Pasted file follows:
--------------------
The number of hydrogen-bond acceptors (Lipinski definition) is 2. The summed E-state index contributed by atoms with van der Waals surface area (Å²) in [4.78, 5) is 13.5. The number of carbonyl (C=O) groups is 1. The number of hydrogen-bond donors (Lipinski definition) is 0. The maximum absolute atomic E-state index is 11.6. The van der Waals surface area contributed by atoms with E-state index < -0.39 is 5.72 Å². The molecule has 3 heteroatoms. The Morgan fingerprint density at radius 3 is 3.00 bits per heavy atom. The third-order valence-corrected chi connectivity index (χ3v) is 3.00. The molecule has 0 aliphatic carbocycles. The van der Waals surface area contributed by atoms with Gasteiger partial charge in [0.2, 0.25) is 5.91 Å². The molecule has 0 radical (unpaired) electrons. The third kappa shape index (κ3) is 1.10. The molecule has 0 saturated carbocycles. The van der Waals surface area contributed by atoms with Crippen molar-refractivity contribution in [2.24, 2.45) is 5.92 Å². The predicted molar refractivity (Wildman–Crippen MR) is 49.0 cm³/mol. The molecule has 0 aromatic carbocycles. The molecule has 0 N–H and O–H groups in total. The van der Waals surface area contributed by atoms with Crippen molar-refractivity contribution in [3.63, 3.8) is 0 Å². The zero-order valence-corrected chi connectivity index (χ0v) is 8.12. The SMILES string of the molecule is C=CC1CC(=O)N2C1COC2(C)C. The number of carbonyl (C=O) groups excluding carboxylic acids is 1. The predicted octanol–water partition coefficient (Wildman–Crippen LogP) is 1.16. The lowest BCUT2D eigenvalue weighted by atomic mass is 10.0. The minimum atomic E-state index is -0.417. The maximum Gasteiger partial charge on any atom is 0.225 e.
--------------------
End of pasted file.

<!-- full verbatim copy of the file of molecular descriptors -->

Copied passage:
The number of hydrogen-bond acceptors (Lipinski definition) is 2. The summed E-state index contributed by atoms with van der Waals surface area (Å²) in [4.78, 5) is 13.5. The number of carbonyl (C=O) groups is 1. The number of hydrogen-bond donors (Lipinski definition) is 0. The maximum absolute atomic E-state index is 11.6. The van der Waals surface area contributed by atoms with E-state index < -0.39 is 5.72 Å². The molecule has 3 heteroatoms. The Morgan fingerprint density at radius 3 is 3.00 bits per heavy atom. The third-order valence-corrected chi connectivity index (χ3v) is 3.00. The molecule has 0 aliphatic carbocycles. The van der Waals surface area contributed by atoms with Gasteiger partial charge in [0.2, 0.25) is 5.91 Å². The molecule has 0 radical (unpaired) electrons. The third kappa shape index (κ3) is 1.10. The molecule has 0 saturated carbocycles. The van der Waals surface area contributed by atoms with Crippen molar-refractivity contribution in [2.24, 2.45) is 5.92 Å². The predicted molar refractivity (Wildman–Crippen MR) is 49.0 cm³/mol. The molecule has 0 aromatic carbocycles. The molecule has 0 N–H and O–H groups in total. The van der Waals surface area contributed by atoms with Crippen molar-refractivity contribution in [3.63, 3.8) is 0 Å². The zero-order valence-corrected chi connectivity index (χ0v) is 8.12. The SMILES string of the molecule is C=CC1CC(=O)N2C1COC2(C)C. The number of carbonyl (C=O) groups excluding carboxylic acids is 1. The predicted octanol–water partition coefficient (Wildman–Crippen LogP) is 1.16. The lowest BCUT2D eigenvalue weighted by atomic mass is 10.0. The minimum atomic E-state index is -0.417. The maximum Gasteiger partial charge on any atom is 0.225 e.